I recently assisted a customer in conducting risk analysis to develop a Safety Instrumented System (SIS) design. The chemical process involved storage and handling of Methyl Isocyanate (MIC), and I was reminded that this coming December will be the 30th anniversary of the Bhopal tragedy, which involved the same chemical.   Bhopal was one of the major turning points in the movement toward a series of safety principals that would later become known as “Process Safety”. My professional opinion is that the severity of the Bhopal event could not occur in the US due to several fundamental differences; but, I also advocate that we should never be complacent.  My recent experience prompted some introspection on the progress made in 30 years toward improving process safety.   I started my career as a process engineer in 1992; coincidentally, this was the same year as the advent of the OSHA Process Safety Management standard.  Throughout 20+ years I have seen many changes for the better.  Some prompted by government regulations, but most from industry initiatives.  Sadly, there have also been numerous serious process accidents since that time.  While each is a tragedy, industry should respond to the learnings from these accidents.

In retrospect, here are just a few important process safety improvements, many of which didn’t exist or were not widely practiced in 1992.

  • Process Hazards Analysis to identify hazards and qualitatively assess their significance
  • Change Management to assess the safety impacts of proposed changes before they are implemented
  • Mechanical integrity programs and risk based inspection instead of breakdown maintenance
  • Layer of Protection Analysis (LOPA) to provide consistent semi-quantitative risk analysis and use as the design basis for critical instrumentation and control
  • An independent agency charged with investigating chemical process incidents and communicating lessons learned
  • Facility siting analyses resulting in blast resistant control buildings and relocating personnel out of process areas.
  • Industry consortia for sharing process safety information such as component failures and lessons learned
  • Discipline to define safe operating limits and ensure those limits are not violated, even if it means downtime and lost production

As we look ahead, some challenges remain. Currently, the US Environmental Protection Agency (EPA) is considering additional regulatory action under 40 CFR Part 68 Risk Management Program (RMP).  In a “request for information”, EPA has asked for input on several aspects of process safety.  EPA will review responses received by 29 October 2014, and decide what action, if any, to pursue.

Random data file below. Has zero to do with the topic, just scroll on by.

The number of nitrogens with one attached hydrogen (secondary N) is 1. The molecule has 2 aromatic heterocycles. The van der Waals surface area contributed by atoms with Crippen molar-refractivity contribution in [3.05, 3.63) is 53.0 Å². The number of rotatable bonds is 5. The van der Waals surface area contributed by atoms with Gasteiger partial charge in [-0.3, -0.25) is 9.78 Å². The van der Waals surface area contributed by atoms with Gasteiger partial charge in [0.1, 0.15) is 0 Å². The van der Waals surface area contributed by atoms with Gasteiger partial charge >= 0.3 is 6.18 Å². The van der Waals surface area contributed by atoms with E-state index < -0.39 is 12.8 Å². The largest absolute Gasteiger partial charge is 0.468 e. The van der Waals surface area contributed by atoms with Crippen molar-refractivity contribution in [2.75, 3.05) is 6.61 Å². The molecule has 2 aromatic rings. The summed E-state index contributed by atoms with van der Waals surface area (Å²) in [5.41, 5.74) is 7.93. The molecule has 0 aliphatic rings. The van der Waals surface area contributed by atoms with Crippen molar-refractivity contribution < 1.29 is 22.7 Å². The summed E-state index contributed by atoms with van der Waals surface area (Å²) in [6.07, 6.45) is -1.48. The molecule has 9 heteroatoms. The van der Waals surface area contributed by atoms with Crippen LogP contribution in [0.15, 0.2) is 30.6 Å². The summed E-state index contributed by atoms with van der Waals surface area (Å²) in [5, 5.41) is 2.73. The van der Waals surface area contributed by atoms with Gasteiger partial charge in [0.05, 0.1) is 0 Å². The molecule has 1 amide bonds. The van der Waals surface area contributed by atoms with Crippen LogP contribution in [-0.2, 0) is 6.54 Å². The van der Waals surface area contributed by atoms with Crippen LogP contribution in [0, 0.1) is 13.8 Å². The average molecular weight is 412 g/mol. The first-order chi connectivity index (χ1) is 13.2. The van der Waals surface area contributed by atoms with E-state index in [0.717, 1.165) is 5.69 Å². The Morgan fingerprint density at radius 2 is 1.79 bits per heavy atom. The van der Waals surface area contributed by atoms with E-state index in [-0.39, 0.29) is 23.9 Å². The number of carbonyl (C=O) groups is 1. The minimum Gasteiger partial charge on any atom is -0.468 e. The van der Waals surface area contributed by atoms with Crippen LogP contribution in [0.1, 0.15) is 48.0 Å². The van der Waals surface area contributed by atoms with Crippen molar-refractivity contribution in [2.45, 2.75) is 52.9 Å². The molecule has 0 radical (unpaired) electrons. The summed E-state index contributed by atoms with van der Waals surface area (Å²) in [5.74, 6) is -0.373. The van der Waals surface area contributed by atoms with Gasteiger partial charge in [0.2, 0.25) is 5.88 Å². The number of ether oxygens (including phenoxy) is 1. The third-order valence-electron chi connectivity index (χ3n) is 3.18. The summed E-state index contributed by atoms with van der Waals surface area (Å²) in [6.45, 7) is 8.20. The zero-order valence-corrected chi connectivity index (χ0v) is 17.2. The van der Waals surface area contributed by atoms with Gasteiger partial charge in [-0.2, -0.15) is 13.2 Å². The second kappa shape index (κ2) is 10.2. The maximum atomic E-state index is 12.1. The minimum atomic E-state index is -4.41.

Just some of the topics of interest to regulators, include:

  • Application of Process Safety regulations to reactive chemicals such as ammonium nitrate.
  • Formalizing requirements for considering “Inherent Safety” in process design and operation
  • Automated release detection measures such as gas detection and fire detection
  • Third Party Compliance Audits of Process Safety Management programs
  • Integrating Safety & Security practices as part of the President’s directive on Improving Chemical Facility Safety and Security
  • Managing organizational change in addition to managing process change
  • The “Safety Case Model”, which is a European requirement for facilities to document and submit a technical justification for safe design and operation, as a condition of permit to operate

While I don’t advocate more government regulation, I do believe that several of these concepts would indeed reduce the frequency and severity of process safety incidents.   We should strive for a balance of increasing rigor of existing good practices with stretching to reach new initiatives with new goals.  I’m reminded of the philosophy of DuPont, which was once described to me simply as “zero”.  The goal is zero incidents, zero harm to people, and zero impact on the environment.  It’s an ambitious target that helps keep our eyes looking forward and focusing always on continual improvement.